With its defiant lyrics and fervent vocals, this No. 1 R&B hit is a cousin of “Respect,” Franklin’s rallying cry for any woman who has felt mistreated. Franklin co-wrote “Think” — one of the only hits she penned herself — with then-husband Ted White. The song got a second life 12 years later when she recorded another version for “The Blues Brothers,” the Dan Ackroyd-John Belushi movie.
By the summer of 1978, British music fans had been subjected to two years’ worth of homegrown punk: disdainful, nihilistic and definitely not Belgian. Then wham, bam! Along came Plastic Bertrand.
His music was something like punk. But from the moment he bounced into the Top of the Pops studio, with his too-bouffant hair, his barrage of French-English lyrics, and cavorting with the BBC’s dance troupe this upstart foreigner seemed to have misread pop’s angriest moment in spectacular fashion. Worse, he was smiling.
In fact, the track was intended as a prank. And while Bertrand was not taken seriously, “Ça plane pour moi” never left us. More than 40 years later this pumping two minutes, 57 seconds of three-chord doggerel is used by DJs, film-makers and advertisers as shorthand for the joy of being alive.
The Clash’s ‘London Calling’ is one of the most definitive songs of the 1970s. It changed the course of the band’s career as they went from underground sensations to bringing punk to the masses.
The track is an apocalyptic anthem in which lead singer Joe Strummer details the many ways the world could end which, during the current climate, feels more relevant than ever. It is arguably The Clash’s definitive song,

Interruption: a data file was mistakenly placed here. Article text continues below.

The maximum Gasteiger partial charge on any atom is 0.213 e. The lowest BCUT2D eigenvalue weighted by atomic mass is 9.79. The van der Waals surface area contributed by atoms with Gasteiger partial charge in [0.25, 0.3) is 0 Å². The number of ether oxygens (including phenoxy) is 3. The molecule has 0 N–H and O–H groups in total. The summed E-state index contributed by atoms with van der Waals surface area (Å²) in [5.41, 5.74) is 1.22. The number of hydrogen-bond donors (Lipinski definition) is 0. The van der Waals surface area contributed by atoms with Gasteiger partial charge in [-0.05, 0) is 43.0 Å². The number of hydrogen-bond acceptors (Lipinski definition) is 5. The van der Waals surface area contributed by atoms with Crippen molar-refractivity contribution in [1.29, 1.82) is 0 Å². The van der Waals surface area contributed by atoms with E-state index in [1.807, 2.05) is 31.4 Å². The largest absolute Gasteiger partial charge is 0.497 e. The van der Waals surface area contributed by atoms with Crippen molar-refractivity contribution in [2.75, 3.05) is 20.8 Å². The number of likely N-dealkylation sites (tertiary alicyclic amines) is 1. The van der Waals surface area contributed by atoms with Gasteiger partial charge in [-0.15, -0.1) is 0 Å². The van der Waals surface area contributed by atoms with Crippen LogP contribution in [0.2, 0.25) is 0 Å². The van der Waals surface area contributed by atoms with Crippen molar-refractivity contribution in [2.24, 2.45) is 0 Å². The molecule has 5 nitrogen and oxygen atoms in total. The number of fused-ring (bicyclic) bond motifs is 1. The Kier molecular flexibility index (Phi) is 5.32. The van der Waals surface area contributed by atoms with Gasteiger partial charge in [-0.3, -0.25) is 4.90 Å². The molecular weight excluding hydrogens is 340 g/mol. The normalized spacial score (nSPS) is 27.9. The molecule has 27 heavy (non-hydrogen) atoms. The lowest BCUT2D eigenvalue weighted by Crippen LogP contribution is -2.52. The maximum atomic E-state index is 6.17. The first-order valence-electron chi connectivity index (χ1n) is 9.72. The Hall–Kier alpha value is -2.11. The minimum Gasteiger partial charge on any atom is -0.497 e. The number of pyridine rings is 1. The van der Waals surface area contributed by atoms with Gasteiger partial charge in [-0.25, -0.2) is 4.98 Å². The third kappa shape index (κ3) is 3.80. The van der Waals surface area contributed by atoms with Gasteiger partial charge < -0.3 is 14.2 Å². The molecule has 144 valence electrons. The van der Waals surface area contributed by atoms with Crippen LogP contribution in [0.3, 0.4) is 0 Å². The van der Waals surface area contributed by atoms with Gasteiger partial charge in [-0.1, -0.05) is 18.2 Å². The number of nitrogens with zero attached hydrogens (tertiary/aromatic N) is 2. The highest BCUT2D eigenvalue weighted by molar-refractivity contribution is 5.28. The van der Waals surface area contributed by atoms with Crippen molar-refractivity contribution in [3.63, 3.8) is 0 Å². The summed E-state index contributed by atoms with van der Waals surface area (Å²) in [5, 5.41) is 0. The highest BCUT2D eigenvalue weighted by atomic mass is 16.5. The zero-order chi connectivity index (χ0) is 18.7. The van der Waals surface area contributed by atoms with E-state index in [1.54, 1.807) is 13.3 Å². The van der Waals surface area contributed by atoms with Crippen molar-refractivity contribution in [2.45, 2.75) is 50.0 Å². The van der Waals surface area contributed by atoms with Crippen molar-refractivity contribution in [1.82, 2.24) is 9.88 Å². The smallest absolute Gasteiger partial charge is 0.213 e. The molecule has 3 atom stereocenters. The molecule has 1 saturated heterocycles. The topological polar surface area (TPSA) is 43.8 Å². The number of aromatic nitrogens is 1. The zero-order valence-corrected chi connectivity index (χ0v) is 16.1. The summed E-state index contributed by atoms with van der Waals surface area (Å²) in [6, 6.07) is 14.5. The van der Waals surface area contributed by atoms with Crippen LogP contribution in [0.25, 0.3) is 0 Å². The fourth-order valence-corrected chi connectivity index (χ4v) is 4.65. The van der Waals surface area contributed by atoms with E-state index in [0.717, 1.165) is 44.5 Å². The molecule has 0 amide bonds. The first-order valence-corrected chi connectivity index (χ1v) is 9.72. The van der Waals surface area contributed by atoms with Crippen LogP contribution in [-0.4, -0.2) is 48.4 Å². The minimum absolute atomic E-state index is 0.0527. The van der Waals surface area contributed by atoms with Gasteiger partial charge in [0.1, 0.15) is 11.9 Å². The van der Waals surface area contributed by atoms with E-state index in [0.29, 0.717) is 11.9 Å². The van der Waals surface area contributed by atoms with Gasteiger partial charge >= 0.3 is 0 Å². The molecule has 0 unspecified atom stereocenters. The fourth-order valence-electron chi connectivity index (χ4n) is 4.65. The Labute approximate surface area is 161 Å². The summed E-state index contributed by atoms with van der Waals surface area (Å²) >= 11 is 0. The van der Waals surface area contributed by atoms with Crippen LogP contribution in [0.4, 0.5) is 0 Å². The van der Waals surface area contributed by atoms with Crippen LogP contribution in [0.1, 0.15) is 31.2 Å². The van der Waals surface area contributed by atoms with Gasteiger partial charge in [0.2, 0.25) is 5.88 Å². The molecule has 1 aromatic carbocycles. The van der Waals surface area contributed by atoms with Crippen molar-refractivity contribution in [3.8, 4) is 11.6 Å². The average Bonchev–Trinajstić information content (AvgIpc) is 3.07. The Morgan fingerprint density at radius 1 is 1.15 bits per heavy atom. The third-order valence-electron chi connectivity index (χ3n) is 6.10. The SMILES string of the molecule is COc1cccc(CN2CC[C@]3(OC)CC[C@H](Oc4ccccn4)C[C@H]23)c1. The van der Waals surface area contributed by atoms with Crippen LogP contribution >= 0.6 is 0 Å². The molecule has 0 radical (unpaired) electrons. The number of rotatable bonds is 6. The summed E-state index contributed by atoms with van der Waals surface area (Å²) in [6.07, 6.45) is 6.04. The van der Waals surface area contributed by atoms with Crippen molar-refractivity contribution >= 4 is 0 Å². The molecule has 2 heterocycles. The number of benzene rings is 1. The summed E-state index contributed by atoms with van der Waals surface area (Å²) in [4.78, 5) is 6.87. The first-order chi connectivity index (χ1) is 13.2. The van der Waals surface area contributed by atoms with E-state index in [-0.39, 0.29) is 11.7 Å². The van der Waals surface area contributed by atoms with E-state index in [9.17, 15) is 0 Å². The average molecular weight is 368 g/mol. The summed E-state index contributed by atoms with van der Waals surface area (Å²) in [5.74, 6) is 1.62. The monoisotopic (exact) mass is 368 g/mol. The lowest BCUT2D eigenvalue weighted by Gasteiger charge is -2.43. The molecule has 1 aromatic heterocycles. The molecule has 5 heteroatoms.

‘London Calling‘ would see the band gain notoriety in the US with the eponymous album being universally loved by critics across the globe despite its Britain-centric direction. Released around the time that Margaret Thatcher was elected Prime Minister of Britain, with their snarling intellectualism, The Clash soon became the voice of the disillusioned youth on both sides of the Atlantic.
Michael Jackson’s Thriller remains the single most iconic era of pop music, and for good reason. It still stands as the best-selling album of all time with more than 33 million copies sold in the U.S., as certified by RIAA. As awe-inspiring as that number is, the music itself is as timeless now as it was then, from the spooky titular cut to a song like “Billie Jean” and its slinky, provocative bass line.
Regardless, “Billie Jean” is forever immortalized in the pantheons of pop music. The second single from Thriller, it reached No. 1 on the Billboard Hot 100 and won two Grammy Awards, Best R&B Song and Best R&B Male Vocal Performance.
Daft Punk’s “Get Lucky,” is a nod to disco from a French electronic duo known for kitschy robot costumes, machinelike vocals and computer-generated beats. It is the first Top 10 pop hit for the musicians, Thomas Bangalter and Guy-Manuel de Homem-Christo, and it has thrust their sci-fi brand of dance music upon a wider audience, even propelling their fourth studio album, “Random Access Memories” (Daft Life/Columbia) to No. 1 on the Billboard album charts.
Nile Rodgers, the guitarist and songwriter for Chic, wrote the underlying riff and plays guitar and Pharrel Williams sings.
“No Rain” is a song from the Blind Melon‘s eponymous debut album, released in 1992. This song was written by the bass player Brad Smith and became the band’s breakthrough single. Brad wrote this song before he formed the band. The song is the band’s highest-charting song, reaching number 20 on the US Billboard Hot 100, and number-one on both the Album Rock Tracks and Modern Rock Tracks charts.
Death in Vegas are an English electronic music group formed in 1994 by Richard Fearless and Steve Hellier headed up by Richard Fearless The band uses a wide range of musical genres, including psychedelic rock, electronica, cosmic music, dub and industrial and the sound is changing between live rock, electronica and techno. The song Hands Around My Throat was included in the album: Satan’s Circus.